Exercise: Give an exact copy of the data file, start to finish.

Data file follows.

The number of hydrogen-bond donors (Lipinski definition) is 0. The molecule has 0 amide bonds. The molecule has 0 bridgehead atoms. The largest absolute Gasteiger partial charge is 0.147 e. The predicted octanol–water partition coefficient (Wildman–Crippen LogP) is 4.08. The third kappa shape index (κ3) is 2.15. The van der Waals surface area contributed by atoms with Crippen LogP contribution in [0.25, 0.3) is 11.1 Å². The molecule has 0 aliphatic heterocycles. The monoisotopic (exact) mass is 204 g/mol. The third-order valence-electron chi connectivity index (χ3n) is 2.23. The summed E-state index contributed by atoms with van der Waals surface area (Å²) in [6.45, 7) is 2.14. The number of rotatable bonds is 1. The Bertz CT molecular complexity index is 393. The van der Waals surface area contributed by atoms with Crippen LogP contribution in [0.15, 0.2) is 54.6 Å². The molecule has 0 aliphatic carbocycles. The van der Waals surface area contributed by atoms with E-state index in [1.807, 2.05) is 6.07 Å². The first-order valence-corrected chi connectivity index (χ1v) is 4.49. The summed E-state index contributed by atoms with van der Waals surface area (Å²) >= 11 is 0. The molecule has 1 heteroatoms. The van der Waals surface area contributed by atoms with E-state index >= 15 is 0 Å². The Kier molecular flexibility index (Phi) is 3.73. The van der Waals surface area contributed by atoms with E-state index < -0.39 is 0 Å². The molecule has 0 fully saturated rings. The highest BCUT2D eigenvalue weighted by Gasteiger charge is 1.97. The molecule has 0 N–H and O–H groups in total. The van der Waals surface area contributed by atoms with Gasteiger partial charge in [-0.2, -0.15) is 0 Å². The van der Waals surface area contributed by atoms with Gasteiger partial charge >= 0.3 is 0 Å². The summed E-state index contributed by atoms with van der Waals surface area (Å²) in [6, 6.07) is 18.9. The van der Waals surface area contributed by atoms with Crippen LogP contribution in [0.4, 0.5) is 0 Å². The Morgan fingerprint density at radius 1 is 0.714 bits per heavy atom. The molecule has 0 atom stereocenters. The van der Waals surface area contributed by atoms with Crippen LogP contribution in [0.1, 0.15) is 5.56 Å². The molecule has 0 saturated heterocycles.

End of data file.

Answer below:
The number of hydrogen-bond donors (Lipinski definition) is 0. The molecule has 0 amide bonds. The molecule has 0 bridgehead atoms. The largest absolute Gasteiger partial charge is 0.147 e. The predicted octanol–water partition coefficient (Wildman–Crippen LogP) is 4.08. The third kappa shape index (κ3) is 2.15. The van der Waals surface area contributed by atoms with Crippen LogP contribution in [0.25, 0.3) is 11.1 Å². The molecule has 0 aliphatic heterocycles. The monoisotopic (exact) mass is 204 g/mol. The third-order valence-electron chi connectivity index (χ3n) is 2.23. The summed E-state index contributed by atoms with van der Waals surface area (Å²) in [6.45, 7) is 2.14. The number of rotatable bonds is 1. The Bertz CT molecular complexity index is 393. The van der Waals surface area contributed by atoms with Crippen LogP contribution in [0.15, 0.2) is 54.6 Å². The molecule has 0 aliphatic carbocycles. The van der Waals surface area contributed by atoms with E-state index in [1.807, 2.05) is 6.07 Å². The first-order valence-corrected chi connectivity index (χ1v) is 4.49. The summed E-state index contributed by atoms with van der Waals surface area (Å²) >= 11 is 0. The molecule has 1 heteroatoms. The van der Waals surface area contributed by atoms with E-state index >= 15 is 0 Å². The Kier molecular flexibility index (Phi) is 3.73. The van der Waals surface area contributed by atoms with E-state index < -0.39 is 0 Å². The molecule has 0 fully saturated rings. The highest BCUT2D eigenvalue weighted by Gasteiger charge is 1.97. The molecule has 0 N–H and O–H groups in total. The van der Waals surface area contributed by atoms with Gasteiger partial charge in [-0.2, -0.15) is 0 Å². The van der Waals surface area contributed by atoms with Gasteiger partial charge >= 0.3 is 0 Å². The summed E-state index contributed by atoms with van der Waals surface area (Å²) in [6, 6.07) is 18.9. The van der Waals surface area contributed by atoms with Crippen LogP contribution in [0.4, 0.5) is 0 Å². The Morgan fingerprint density at radius 1 is 0.714 bits per heavy atom. The molecule has 0 atom stereocenters. The van der Waals surface area contributed by atoms with Crippen LogP contribution in [0.1, 0.15) is 5.56 Å². The molecule has 0 saturated heterocycles.